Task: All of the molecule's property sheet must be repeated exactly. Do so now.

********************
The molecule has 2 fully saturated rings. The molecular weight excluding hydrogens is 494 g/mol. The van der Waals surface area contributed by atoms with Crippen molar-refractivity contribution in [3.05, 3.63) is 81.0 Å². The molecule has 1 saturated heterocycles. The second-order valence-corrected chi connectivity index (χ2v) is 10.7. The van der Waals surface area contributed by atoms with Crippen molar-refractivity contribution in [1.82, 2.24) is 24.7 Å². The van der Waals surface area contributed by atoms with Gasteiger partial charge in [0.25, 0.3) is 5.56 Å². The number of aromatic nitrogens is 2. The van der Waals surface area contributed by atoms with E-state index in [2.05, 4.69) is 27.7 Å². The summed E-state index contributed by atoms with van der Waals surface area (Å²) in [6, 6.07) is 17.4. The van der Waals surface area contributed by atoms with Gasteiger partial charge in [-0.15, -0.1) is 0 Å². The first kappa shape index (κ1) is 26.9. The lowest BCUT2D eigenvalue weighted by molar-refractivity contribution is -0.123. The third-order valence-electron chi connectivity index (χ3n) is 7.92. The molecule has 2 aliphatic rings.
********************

The molecule has 2 fully saturated rings. The molecular weight excluding hydrogens is 494 g/mol. The van der Waals surface area contributed by atoms with Crippen molar-refractivity contribution in [3.05, 3.63) is 81.0 Å². The molecule has 1 saturated heterocycles. The second-order valence-corrected chi connectivity index (χ2v) is 10.7. The van der Waals surface area contributed by atoms with Crippen molar-refractivity contribution in [1.82, 2.24) is 24.7 Å². The van der Waals surface area contributed by atoms with Gasteiger partial charge in [0.25, 0.3) is 5.56 Å². The number of aromatic nitrogens is 2. The van der Waals surface area contributed by atoms with E-state index in [2.05, 4.69) is 27.7 Å². The summed E-state index contributed by atoms with van der Waals surface area (Å²) in [6, 6.07) is 17.4. The van der Waals surface area contributed by atoms with Gasteiger partial charge in [-0.15, -0.1) is 0 Å². The first kappa shape index (κ1) is 26.9. The lowest BCUT2D eigenvalue weighted by molar-refractivity contribution is -0.123. The third-order valence-electron chi connectivity index (χ3n) is 7.92. The molecule has 2 aliphatic rings.